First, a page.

Acting Governor Richard J. Cody was quoted in the Times, April 16, 2007 at p. B5, claiming that he would "defer questions about the crash until the completion of the state police investigation." But then, he "added that he had heard "rumors" that the two-car caravan might have been speeding, perhaps up to 90 miles per hour."

It is highly unusual for a member of Corzine's own party to "speculate" about "rumors" after stating that he would "await" the police investigation and even to provide an exact speed, casting aspersions on a man who is incapacitated and unable to respond to such allegations. After all, Governor Corzine was not the driver of the vehicle and state police in New Jersey are said to take safety seriously. The speed of the vehicle was not determined by Corzine.

"TRENTON, April 11 -- State senators from both political parties said at a hearing on Wednesday that they had been shocked to learn that they had voted again and again in recent years for measures that had left the state pension in great distress, and they faulted the state treasury for failing to explain to them the risks of what they were doing."

New Jersey senators admit that they voted for provisions without knowing what they involved or meant, financially or legally, presumably not having read or understood the proposals that they signed. However, they are blaming other officials for not having explained any of this complicated stuff to them. "What do you want from us? Geez."

"... 'I had no idea we were in the company of some of the same corporations that I have condemned for not funding their pensions,' said Shirley K. Turner, a Democrat from Mercer County, 'And now, it seems, we're in the same boat and sinking.' ..."

I think the better word is "sunk." I agree that New Jersey politicians had (and have) "no ideas." Maybe the following information provides a clue to the unfortunate events affecting Mr. Corzine:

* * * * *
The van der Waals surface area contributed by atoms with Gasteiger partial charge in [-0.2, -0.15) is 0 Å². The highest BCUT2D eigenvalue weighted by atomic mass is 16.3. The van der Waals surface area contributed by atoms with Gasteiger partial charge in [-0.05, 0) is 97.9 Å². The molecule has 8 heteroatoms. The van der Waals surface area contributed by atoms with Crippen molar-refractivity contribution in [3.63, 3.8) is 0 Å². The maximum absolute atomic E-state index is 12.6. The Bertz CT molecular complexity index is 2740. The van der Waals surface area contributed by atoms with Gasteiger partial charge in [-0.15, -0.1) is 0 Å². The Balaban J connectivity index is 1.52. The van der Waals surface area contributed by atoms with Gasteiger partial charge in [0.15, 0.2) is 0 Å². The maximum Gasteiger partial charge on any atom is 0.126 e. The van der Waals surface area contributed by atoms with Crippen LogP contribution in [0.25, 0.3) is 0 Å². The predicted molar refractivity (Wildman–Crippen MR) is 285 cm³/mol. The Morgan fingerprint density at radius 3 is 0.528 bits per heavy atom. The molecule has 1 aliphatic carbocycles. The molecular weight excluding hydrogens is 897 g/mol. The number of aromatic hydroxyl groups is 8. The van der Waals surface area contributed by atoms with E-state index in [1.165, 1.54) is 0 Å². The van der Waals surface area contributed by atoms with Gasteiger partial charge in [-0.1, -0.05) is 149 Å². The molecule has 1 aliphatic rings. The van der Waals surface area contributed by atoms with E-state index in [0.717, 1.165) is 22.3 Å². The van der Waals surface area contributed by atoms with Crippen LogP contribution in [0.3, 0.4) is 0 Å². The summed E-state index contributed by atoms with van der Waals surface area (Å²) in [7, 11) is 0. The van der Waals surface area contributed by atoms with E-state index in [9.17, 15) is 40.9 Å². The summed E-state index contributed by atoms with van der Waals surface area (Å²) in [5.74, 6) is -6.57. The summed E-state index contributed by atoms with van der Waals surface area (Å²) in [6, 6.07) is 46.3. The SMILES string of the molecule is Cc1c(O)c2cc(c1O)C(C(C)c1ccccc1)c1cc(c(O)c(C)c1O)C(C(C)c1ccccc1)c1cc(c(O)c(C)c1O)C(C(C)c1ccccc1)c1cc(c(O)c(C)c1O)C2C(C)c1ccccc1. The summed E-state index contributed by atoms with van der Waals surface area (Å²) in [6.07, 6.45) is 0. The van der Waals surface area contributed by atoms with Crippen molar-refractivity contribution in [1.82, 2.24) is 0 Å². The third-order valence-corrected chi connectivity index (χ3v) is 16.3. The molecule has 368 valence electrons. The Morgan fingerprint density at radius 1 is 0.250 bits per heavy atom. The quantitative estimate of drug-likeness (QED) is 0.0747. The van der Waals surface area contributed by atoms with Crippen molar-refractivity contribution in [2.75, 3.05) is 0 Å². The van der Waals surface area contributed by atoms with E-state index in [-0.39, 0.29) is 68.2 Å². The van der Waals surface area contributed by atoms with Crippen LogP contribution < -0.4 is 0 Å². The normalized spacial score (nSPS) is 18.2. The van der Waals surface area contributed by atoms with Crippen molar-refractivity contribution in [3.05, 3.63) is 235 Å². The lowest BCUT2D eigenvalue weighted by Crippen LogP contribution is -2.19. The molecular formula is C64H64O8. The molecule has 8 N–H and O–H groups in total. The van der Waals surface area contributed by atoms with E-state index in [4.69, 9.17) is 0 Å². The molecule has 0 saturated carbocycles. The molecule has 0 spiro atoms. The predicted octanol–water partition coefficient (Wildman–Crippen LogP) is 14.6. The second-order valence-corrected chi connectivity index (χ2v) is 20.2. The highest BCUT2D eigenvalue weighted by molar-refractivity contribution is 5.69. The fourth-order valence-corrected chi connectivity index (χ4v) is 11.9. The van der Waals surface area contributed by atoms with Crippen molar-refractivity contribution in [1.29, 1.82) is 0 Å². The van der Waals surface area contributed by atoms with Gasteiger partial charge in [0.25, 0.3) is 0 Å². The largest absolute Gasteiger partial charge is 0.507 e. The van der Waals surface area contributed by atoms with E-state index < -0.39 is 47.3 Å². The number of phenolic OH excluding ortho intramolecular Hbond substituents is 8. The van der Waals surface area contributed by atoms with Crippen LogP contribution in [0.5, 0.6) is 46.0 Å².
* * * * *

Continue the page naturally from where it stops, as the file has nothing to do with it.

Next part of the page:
"In response to The Times [sic.] article, Gov. Jon S. Corzine of New Jersey has said that the state will change certain accounting procedures. He has also asked the state attorney general to investigate, with outside actuarial help, whether tax requirements, securities laws or other rules have been violated."

The actuarial help has to come "from outside," otherwise the machine's accountants will make the numbers come out any way you like. Now get this little problem:

"The attorney general, Stuart Rabner, will have to walk a careful line in such an inquiry, however. [Mr. Rabner] is currently representing the state of New Jersey in lawsuits, filed by several employee groups, that accuse the state of failing to fund workers' pensions lawfully. In those cases he is arguing that the state has acted legally."

Now Mr. Rabner may have to argue that, as to the same matters, the state may have acted illegally in a different context, possibly subject to the same laws. The trick will be for Mr. Rabner to remember which lie he is telling (allegedly!) without "demurring." Isn't a conflict of interest and false or inconsistent pleadings "unethical"? Nah, what the hell? It's good old Stu. And it is New Jersey. Besides, the OAE is part of the attorney general's office, so Rabner can decide himself whether he is unethical. And Rabner probably regards himself as very ethical, even if no one else does.

So does Wayne Bryant -- who is rumored to be a candidate for the state's legal ethics committee or the New Jersey Supreme Court -- and is also said to be a possible recipient of a "humanitarian of the year" award from Trenton politicians hoping that he will not inform against them and that he will be convicted, quickly, so as to vanish from their lives along with his bad publicity.

"David Wald, a spokesman for the attorney general, said Mr. Rabner did not perceive any conflict between these roles."

Hey, wadda-ya-gonna-do? ... Ya gotta take care of dem guys, so they take care a you. Know what I mean? He-he-he ...